Recently, China has continuously attacked markets, from steel to smartphones.

In June 2013, Myanmar Airways flight number 309 went off the rails in Kawthaung (Myanmar) and crashed into a wall.

On the same day, another MA60 crashed in Kupang (Indonesia), injuring 5 people.

An MA60 abandoned after an incident in Myanmar.

An investigation by the Wall Street Journal showed that the MA60 – the first aircraft produced by China, had problems with landing gear, brakes and steering.

The MA60 series has a history dating back to 1966, when Xi’an Aircraft Industry began producing the Y-7, a variant of a Soviet turboprop.

In the 80s, a Chinese jet aircraft was licensed by the US Federal Aviation Administration (FAA) and exported to many places around the world.

In 2002, a Wuhan Airlines MA60 crashed while landing, Xinhua said.

China also decided to shift to exporting MA60, starting with the Zimbabwean market in 2005. However, in 2009, MA60 in the Philippines twice caused runway overshoot incidents.

Since then, China has begun to discover problems with the MA60’s hydraulic system.

According to bilateral agreements, CAAC must send all safety instructions in English to partners.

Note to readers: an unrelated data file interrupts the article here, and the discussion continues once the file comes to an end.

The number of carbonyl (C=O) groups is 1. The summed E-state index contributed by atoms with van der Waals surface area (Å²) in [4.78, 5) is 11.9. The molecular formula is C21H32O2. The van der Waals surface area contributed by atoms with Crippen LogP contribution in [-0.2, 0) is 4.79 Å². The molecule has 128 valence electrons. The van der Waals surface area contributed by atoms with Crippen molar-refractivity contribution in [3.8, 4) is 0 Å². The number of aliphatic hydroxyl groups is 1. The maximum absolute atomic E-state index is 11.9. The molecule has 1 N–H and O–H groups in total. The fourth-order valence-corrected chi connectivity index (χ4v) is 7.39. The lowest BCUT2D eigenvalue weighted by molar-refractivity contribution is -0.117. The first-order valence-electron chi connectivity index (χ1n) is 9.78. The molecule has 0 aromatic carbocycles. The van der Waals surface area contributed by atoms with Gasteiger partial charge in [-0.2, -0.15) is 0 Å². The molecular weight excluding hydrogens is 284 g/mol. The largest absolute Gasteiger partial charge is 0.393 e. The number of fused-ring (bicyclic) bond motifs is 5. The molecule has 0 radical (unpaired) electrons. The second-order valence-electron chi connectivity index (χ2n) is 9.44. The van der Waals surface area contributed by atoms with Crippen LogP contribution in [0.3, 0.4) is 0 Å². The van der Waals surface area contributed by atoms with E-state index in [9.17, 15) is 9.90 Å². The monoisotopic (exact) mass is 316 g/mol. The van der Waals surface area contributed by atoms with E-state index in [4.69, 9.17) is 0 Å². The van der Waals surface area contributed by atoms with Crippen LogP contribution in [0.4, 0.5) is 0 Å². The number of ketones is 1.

Indonesian officials said they had only received three instructions.

In 2013, New Zealand issued a warning about traveling by MA60 to Tonga, a popular tourist destination for New Zealanders, and declared that it was not responsible for any risks if people continued to use MA60.

To date, Xi’an has produced 101 MA60s and is working on a more complete version – MA600.

China's dream of flying is shattered

C919 – another Chinese-made aircraft.

CAAC publishes reports on incidents related to domestic flight safety from 2008 to 2010 on its website.

WSJ said Xi’an Aircraft Industry – the manufacturer of the MA60 refused to comment on the plane’s problems.

In addition to the MA60, China has two other types of domestically produced aircraft.

The FAA said it has no intention of certifying the ARJ21 unless it is upgraded to Western standards.